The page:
Self-paced curricula for fourth-year medical students in a radiology clerkship could be a more effective form of learning, according to a study recently published in the Journal of the American College of Radiology.
Otherwise known as the “flipped classroom” learning method, this model involves self-paced, independent learning guided by live didactic instruction and instructors who use class time to “guide knowledge application.” This method is drastically different from conventional teaching practices that involve lectures and homework. “Students have largely expressed satisfaction in flipped classroom learning and prefer this method to lecture-based instruction, said lead study author Nelly Tan, MD, a radiology instructor at UC Riverside. “Likely because the interactive format of a flipped classroom encourages active student participation while engaging students in higher levels of learning.”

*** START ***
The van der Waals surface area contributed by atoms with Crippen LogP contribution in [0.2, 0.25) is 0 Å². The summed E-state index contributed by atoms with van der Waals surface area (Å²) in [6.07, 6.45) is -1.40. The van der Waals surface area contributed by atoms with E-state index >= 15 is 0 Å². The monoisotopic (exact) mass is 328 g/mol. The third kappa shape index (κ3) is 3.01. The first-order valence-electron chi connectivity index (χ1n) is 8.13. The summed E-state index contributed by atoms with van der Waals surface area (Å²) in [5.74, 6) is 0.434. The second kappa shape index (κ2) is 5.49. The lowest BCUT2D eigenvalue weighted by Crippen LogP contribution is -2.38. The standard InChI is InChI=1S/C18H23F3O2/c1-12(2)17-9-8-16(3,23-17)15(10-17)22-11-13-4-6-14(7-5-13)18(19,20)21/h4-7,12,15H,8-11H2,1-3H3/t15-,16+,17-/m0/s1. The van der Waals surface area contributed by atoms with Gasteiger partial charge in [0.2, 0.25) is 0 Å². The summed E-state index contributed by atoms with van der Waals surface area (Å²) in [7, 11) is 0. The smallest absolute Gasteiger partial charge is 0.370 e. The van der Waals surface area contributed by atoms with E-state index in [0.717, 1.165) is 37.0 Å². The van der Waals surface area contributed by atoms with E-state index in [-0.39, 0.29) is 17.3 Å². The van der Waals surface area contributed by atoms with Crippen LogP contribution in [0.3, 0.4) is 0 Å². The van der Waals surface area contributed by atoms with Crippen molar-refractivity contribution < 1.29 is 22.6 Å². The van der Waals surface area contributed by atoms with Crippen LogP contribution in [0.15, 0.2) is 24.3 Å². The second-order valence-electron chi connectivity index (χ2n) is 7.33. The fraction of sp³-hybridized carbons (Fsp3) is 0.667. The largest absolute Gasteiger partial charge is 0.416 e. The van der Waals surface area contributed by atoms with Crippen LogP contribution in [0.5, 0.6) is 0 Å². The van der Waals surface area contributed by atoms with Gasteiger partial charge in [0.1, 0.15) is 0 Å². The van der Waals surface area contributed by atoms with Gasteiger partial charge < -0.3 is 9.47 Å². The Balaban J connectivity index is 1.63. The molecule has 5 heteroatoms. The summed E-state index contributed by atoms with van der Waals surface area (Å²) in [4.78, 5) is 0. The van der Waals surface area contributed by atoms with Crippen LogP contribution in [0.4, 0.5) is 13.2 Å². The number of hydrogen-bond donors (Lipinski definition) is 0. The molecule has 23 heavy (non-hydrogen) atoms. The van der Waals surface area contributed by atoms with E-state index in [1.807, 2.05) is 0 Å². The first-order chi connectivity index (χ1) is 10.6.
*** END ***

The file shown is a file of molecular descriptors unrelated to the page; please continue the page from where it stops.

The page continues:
The researchers observed students in a four-week radiology clerkship that used the “flipped classroom.” The students participated in online classes and live webinars, self-learning modules, and took weekly quizzes and a final exam on main radiology themes. To determine how well the students retained what they learned, they also were tested with a 109 question Alliance of Medical Student Educators in Radiology exam.
Overall, the “flipped classroom” model proved to be enormously successful. There was a 28 percent increase in the average pre- and post-lecture quiz scores and a 32 percent jump in pre- and post-AMSER scores. When it came to pre- and post-lectures, students demonstrated a 1.9 out of 5 increase in their subjective assessment of knowledge.